Before the Europeans arrived in the New World, longleaf pine was the principal tree species found in extensive pure stands over at least 70 million acres and another 10 million acres in stands mixed with other pines and hardwoods. The reason longleaf dominated is that it, more than any other southern tree, has learned to live with fire. The original longleaf forest not only was able to survive the frequent fires started by lightning, it depended upon fire. It may actually have helped propel and sustain the fires that regularly burned it.
The longleaf has evolved marvelous physical adaptations to tolerate fire when young. Instead of growing upward right away as most saplings do, longleaf seedlings “sit” flat on the ground in what is termed the grass stage for periods of three to fifteen years. During this time the young tree grows a long, heavy taproot that helps it reach far down into the sandy soil toward moisture. When the young plant finally starts to grow tall, the stored food in the taproot helps it shoot rapidly upward. At the same time that it is racing skyward, the tree delays putting out branches, giving young saplings a distinctive bottlebrush appearance. The tree’s “jumping upward” is a strategy for surviving in an area of frequent fires. By growing rapidly upward in a single spurt, the young tree minimizes the amount of time its growing tip is vulnerable to destruction by fires. Otherwise, a young tree growing steadily year by year and putting out multiple branches would be vulnerable to ground fires for a far greater period.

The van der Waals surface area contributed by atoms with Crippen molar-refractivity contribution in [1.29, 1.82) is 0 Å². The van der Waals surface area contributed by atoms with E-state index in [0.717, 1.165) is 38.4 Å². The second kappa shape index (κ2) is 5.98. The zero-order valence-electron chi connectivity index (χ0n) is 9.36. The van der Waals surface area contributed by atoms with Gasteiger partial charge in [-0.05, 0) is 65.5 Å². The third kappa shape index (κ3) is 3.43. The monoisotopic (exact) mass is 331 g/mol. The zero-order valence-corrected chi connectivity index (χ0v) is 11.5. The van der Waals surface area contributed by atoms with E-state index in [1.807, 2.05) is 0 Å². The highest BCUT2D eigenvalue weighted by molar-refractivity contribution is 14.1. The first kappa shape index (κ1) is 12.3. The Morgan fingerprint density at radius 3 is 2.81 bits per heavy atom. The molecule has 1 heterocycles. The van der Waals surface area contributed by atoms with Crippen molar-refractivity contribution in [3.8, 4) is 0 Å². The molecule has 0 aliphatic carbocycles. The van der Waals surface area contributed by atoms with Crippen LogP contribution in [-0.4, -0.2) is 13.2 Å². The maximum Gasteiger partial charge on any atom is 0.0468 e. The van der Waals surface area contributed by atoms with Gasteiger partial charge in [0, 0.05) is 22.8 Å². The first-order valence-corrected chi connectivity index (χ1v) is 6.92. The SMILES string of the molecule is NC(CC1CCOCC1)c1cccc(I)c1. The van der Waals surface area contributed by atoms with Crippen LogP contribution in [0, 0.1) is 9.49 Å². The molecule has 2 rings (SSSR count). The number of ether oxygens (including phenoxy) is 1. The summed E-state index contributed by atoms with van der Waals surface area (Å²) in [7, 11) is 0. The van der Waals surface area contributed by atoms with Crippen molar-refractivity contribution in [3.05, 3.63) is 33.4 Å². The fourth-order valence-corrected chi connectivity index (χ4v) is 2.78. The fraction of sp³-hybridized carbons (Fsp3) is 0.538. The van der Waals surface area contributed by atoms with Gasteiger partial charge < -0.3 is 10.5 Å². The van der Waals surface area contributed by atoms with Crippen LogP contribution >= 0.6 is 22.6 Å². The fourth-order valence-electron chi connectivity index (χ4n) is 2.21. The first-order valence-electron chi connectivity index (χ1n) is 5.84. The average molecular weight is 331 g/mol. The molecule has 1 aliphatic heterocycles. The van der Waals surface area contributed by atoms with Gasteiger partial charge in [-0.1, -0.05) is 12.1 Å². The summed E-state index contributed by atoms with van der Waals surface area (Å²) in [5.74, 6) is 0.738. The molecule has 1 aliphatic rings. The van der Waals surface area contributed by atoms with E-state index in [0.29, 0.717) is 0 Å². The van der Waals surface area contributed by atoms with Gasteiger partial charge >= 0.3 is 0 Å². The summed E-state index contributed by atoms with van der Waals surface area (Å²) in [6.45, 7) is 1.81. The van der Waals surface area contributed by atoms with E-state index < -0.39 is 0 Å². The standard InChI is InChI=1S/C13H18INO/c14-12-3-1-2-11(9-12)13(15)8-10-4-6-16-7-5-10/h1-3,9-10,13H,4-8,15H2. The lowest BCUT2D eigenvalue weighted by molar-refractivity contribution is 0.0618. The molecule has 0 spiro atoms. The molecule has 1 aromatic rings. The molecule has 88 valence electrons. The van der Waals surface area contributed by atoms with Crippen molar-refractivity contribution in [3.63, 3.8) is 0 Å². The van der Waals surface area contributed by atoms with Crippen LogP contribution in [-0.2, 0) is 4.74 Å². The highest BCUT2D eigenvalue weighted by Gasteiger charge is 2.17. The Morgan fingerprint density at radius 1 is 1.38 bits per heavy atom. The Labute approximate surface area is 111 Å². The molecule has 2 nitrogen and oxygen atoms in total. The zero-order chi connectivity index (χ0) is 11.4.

This variety of adaptations that help longleaf pines resist death by fire, is eclipsed only by a fantastic secondary function of the needles. This supremely fire-resistant tree produces needles that have more volatile resins and oils than any other southern pine, rendering the dry needles extremely flammable.